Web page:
Businesses' decision to accept foreign currency represents good customer service, professors agree

Thursday, January 18, 2007

Businesses that accept foreign dollars for payment as well as U.S. dollars - as Dallas-based Pizza Patrón announced it would do last week by deciding to accept Mexican pesos - may make less money from the foreign currency than from U.S. dollars, but still benefit by providing good customer service, says a University of North Texas economist.

Dr. David Molina, associate professor of economics and director of UNT's Center for Inter-American Studies Research, says that because the Mexican peso has been devaluated - one peso equaled only nine pennies as of the beginning of 2007 - Pizza Patrón and other businesses accepting pesos "would have to do a fairly high volume of business or provide a large differential between their exchange rate and the official exchange rate in order to make it worthwhile."

"The rates they charge for exchange are generally much higher than that of banks. The business owners will have to go to the bank themselves to exchange the pesos for dollars," he says. "However, in the plain old economic sense, it's a good idea because those who come back to the U.S. from trips to Mexico will be able to spend any pesos they have instead of holding onto them until their next trip and hoping they haven't been further devalued."

Finding a bank in the Dallas-Fort Worth area that will exchange pesos for dollars is "not that simple," Molina says.

"Most banks in the suburbs are not equipped for foreign currency exchange," he says, adding that while Dallas-Fort Worth International Airport has an exchange center, "the rates they charge for exchange are outrageous."

Pizza Patrón's decision to accept pesos has caused some controversy. The chain has received death threats and hate mail from Americans who see it as part of the nation's debate over illegal immigration. Molina says, however, that "emotion is being attached to it" only because not all of Pizza Patrón's locations are close to the Mexican border. The chain has 59 stores in Arizona, California, Colorado, Nevada and Texas, and its core customer group is Hispanic.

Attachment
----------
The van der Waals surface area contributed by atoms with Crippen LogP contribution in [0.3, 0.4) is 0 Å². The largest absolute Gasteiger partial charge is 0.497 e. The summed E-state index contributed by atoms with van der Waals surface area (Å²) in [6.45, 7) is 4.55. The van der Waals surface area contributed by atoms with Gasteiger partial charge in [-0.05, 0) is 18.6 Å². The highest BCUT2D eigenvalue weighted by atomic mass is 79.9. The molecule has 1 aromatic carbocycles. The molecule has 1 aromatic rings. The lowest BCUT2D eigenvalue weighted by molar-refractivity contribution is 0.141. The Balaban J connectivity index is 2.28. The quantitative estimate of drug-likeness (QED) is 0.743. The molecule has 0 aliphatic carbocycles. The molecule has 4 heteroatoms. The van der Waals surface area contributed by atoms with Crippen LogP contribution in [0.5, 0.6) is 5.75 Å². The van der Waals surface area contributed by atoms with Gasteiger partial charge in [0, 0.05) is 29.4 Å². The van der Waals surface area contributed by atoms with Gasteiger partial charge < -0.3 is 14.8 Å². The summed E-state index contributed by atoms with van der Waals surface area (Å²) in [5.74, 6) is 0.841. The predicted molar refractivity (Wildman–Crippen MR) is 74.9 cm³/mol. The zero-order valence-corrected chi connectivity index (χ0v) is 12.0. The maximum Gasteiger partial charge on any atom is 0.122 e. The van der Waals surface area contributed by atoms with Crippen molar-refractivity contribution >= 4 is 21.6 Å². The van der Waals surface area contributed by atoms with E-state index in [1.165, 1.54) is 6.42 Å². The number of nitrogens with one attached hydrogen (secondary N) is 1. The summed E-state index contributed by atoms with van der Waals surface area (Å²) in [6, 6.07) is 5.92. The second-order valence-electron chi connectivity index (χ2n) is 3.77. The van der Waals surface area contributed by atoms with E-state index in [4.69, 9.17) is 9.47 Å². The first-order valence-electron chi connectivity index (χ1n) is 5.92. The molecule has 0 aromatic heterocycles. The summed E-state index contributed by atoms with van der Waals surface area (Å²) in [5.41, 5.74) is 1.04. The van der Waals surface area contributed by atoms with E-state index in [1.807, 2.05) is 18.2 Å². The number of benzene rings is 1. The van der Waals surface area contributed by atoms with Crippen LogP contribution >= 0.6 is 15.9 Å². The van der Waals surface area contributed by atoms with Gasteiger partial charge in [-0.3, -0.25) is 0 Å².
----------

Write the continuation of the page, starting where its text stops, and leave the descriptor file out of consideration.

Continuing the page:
"The controversy is that pesos are being accepted hundreds of miles away from the border," says Molina, noting that some businesses in U.S. cities located directly across from the Mexico border and those in U.S. cities located directly across from the Canadian border have accepted pesos and Canadian dollars for years.

Dr. David Strutton, professor of marketing and logistics at UNT, says the media stories about Pizza Patrón that have appeared because of the chain's decision to accept pesos probably generated $20 to $30 million in free publicity and name recognition for the chain.

"This decision has certainly enabled Pizza Patrón to draw closer to its core customer group, and it has made it far more likely that both existing Hispanic customers and the many new Hispanic customers they will get because of this decision will become more loyal to the chain," he says. "When you calculate the lifetime value of an individual customer, you are talking about thousands of dollars in revenue. Maybe across the chain we are talking about thousands of new loyal customers. You quickly get into million dollar revenues."

The decision also differentiates Pizza Patrón from other fast food chains by making its product easier and more convenient to use, Strutton says.

"Pizza Patrón has meaningfully differentiated itself from competing firms in the same industry like Domino's and Papa John's, and at the same time, it has differentiated itself from alternative fast food choices such as Subway, McDonald's or Sonic," he says. "People will eat fast food, and given all this publicity and convenience advantage, it will draw people away from a lot of competitors."

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